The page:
COLUMN: Miles Bridges' NBA Decision
TULSA, Okla. — This week there is no doubt freshman forward Miles Bridges will lose hours of sleep trying to decide the fate of his future.
Does he stay or does he go?
This could be the greedy part of me, but if I’m Bridges then I take the money and run. Luckily, MSU fans don’t have me on their team because I would be burned on defense constantly and be put on many posters.
Bridges' decision could come as early as this week.
There are only two reasons why Bridges should not make the decision to enter the NBA draft.
One is if mentally he cannot handle the added pressure of being on his own with a lot of money. Sounds like a good problem to have, however I understand the need for another year of mental maturity in order to understand how paying bills work and balancing a checkbook.
It might sound silly to some, but according to Sports Illustrated, as many as 60 percent of NBA players go bankrupt when they’re done with basketball. Being able to protect his money at the next level is harder than perceived.
Bridges does have experience away from home because he spent the end of his high school career in West Virginia at Huntington Prep.
Reason two would be if he truly wants to win a championship at the NCAA level. Many players select a college based on the atmosphere of the arena and the added emotion college basketball gives, which professional basketball does not.
If Bridges wants to pursue a NCAA National Championship, then next year he will have an amazing opportunity, as long as the injury bug doesn’t bite the Spartans again.
Bridges will have the same freshman class, Lourawls “Tum Tum” Nairn Jr. back, Matt McQuaid back, Gavin Schilling, Ben Carter, etc.
Additionally they will add a long power forward in Xavier Tillman and extra height and skill with Jaren Jackson. If Brian “Tugs” Bowen decides to pick MSU, and I think the Bridges' choice will have an effect on that, then they will add more size and athleticism on the wings.
Next season’s team will be long and talented, with another year of the visionary Cassius Winston to distribute the ball.
Head coach Tom Izzo’s core principles in basketball are defense, rebounding and the fast break. Schilling and Co. will provide top rebounding, Winston in transition can find shooters in corners or diving bigs. Lastly, this team would need to focus on its defense.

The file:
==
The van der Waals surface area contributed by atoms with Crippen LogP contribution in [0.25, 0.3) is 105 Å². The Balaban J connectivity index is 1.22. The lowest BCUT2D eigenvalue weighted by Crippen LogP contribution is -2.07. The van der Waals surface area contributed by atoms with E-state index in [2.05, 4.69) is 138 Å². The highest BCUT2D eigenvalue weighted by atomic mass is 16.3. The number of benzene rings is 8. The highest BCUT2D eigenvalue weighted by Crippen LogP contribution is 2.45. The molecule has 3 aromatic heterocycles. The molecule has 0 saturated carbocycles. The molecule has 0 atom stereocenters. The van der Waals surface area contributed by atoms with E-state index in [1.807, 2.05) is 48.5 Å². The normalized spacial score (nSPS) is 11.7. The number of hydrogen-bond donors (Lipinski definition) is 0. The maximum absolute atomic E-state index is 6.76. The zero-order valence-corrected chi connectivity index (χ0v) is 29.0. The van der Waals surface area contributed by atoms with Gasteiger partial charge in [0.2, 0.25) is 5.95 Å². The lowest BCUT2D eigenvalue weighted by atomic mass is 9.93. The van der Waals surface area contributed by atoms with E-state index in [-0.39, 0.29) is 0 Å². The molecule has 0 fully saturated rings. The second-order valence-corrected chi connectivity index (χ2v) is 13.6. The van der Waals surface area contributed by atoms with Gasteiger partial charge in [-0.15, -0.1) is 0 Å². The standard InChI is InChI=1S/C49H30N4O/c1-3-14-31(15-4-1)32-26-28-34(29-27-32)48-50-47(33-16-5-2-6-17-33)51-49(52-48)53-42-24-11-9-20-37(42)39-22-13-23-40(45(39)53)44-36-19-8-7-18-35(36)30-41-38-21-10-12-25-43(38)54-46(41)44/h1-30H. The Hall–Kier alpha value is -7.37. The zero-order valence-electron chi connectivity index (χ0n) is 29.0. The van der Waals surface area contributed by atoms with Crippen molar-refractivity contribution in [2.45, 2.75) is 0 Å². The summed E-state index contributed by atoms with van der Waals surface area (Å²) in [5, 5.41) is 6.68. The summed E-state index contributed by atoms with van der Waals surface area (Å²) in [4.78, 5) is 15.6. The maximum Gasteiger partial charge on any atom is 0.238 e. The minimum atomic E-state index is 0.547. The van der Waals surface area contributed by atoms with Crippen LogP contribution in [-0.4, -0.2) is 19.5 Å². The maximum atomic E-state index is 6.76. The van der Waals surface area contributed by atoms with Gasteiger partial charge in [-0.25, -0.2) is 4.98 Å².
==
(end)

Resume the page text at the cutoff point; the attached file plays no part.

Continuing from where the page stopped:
Surely they will be a contender for the top team in the nation.
On the other hand, the NBA offers many perks for Bridges, one of which is a lot of money.
It sounds bad to say you want to leave to get your money, however the game of basketball is fragile. Out of everyone on this team, Bridges understands the fragile nature of basketball.
In West Lafayette, Ind. fifth-year senior Eron Harris attempted to make a play driving baseline. After a knockback from Isaac Haas, Harris gruesomely injured his right knee, ending his season and college basketball career.
Standing just feet from Harris was Bridges, who saw the pain and agony on Harris’ face, and heard the scream after the pain had hit him. In his reaction, Bridges weeped for his fallen teammate, using his jersey to wipe away the tears.
That moment is when Bridges witnessed how easily a routine drive to the basket can end with terrible circumstances. If he returns next season, Bridges will drive baseline dozens of times as he did this season, and will play with high energy and aggression, all plays that might damage a future in the NBA.
Whether that thought sits in his head or not I do not know, but he and Harris share a close bond in the locker room, and it wouldn’t surprise me if Harris is heavily involved with giving Bridges advice about his future.
Here is why I think Bridges leaves for the NBA:
When I was speaking with him months ago and his mother, Cynthia Bridges, about a profile on the star freshman, Bridges spoke with smiles about giving back to the community he grew up in — Flint, Mich.
His mother mentioned the close ties to the church and how he always wanted to give back.
Using the NBA as a platform, Bridges could use his money and popularity to help change the damaged city of Flint.
Fighting for the health of inner cities has been growing in professional basketball. Players like LeBron James have used their platform to help out the cities they grew up in. In James’ case, he formed The LeBron James Family Foundation for his hometown of Akron, Ohio.
He also has helped the city of Cleveland, where after an emotional NBA Finals comeback he screamed, “Cleveland, this is for you.” His passion and emotion for the city showed the want to help it grow.
Dwyane Wade has been an advocate for preventing gun violence in the city of Chicago. High amounts of shootings and murders in the city took many lives, including 32-year-old Nykea Aldridge, Wade’s cousin. Since then he has vowed to give back to Chicago in hopes more family members will live.
Bridges could use his spot in the NBA to help Flint’s water crisis, which has lost popularity, but in January when I talked to Cynthia Bridges, she said she still used bottled water for cooking and cleaning vegetables. He could also be an advocate for preventing violence in the city, which claimed people close to him.
Miles said the NBA will always be there for him, and it will, but it depends on whether he wants to gamble on himself or take the guarantee.
If he does choose the NBA draft, my guess is he will be a late lottery pick, somewhere in the No. 11-15 range. That could land him a starting salary between $1.77 million and $1.44 million.
A pretty penny for someone who will turn 19 on March 21.